To visit Antarctica is a privilege not many people get the opportunity to experience. Although approximately 40,000 tourists visited last year (about 1800 Canadian), only 0.00004% of people in the world have been to the southernmost and iciest continent.
While onboard the boat, I noticed trends amongst the passengers. The top 5 countries represented are the USA, China, Australia, the United Kingdom and Germany (clearly all very wealthy countries). But mostly everyone could be categorized into 5 other not-so-surprising categories.
Generally speaking, who are the 5 types of people who visit Antarctica?
1. The Academics
This category includes those in Antarctica specifically for research purposes. There was a professor and four academic students shooting a documentary on water as well as scientists from Oceanities, a non profit science foundation. This category also includes those who pursue careers in areas that would lead them to an interest in the polar regions. There were several tourists on board with backgrounds in ecology, conservation and marine biology.
2. The Adventure Travellers
This is obviously the category I fall into as did several others within my age range on the boat. The number of self-financed twenty-somethings on my particular cruise was roughly half a dozen (excluding families and those there for academic purposes). We are those individuals who are passionate about travel and adventure and many of us are ticking off our 7th continent. There was even a fellow traveller on the boat who has hiked to the north pole and been to more than 130 countries. Talk about travel goals!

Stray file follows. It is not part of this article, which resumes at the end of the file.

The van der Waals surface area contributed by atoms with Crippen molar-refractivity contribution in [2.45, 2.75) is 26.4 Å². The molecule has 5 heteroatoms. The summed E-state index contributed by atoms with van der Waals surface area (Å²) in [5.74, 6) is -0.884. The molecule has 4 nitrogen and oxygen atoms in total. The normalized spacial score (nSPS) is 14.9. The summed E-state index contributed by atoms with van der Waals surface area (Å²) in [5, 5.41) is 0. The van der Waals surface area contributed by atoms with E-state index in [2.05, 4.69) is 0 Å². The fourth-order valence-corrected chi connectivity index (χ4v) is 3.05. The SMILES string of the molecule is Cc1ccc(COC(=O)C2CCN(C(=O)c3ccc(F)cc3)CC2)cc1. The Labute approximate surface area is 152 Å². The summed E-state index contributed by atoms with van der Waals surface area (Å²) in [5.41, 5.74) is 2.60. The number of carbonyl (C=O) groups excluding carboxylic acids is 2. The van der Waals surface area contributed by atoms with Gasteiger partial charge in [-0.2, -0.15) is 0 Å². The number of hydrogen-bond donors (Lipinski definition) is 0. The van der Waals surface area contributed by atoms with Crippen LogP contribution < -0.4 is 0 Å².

3. The Wealthy
It’s no secret a trip to Antarctica costs a pretty penny. With prices starting at roughly $6000 USD for the most basic cruise (excluding flights, travel insurance and pre- and post-departure expenses), it’s a destination few can or choose to afford. People save for years and book far in advance to plan their holiday to the white continent. That’s why it was no surprise that many people on board have a little bit of money backing their adventures. And kudos to them for having the ability to pay for such an incredible travel experience
4. The Retired
With retirement comes flexibility of time and often money. Retirement is also the motivator to see a little more of the world and complete a life “bucket list”. The demographics on board the Akademik Ioffe skewed a bit further to the age of wisdom but along with age came a deep appreciation and prior knowledge of Antarctica, its impressive explorer history and unique biology.
5. The Hobbyists
Between the birders and photographers on board, I have never seen so much impressive (and expensive) glass in one location before. One of the main reasons to go to Antarctica is to enjoy the uniquely adapted animal and marine life that calls the region home. With more than 46 species of birds (including Albatross), 7 species of penguin, 6 species of seals and endless opportunities to get up close to humpback whales, it’s definitely worth investing in or borrowing a high quality camera.
But regardless of who you are and the background you come from, Antarctica is an absolutely extraordinary destination that will steal your heart and make you want to go back – as soon as you can save up enough pennies.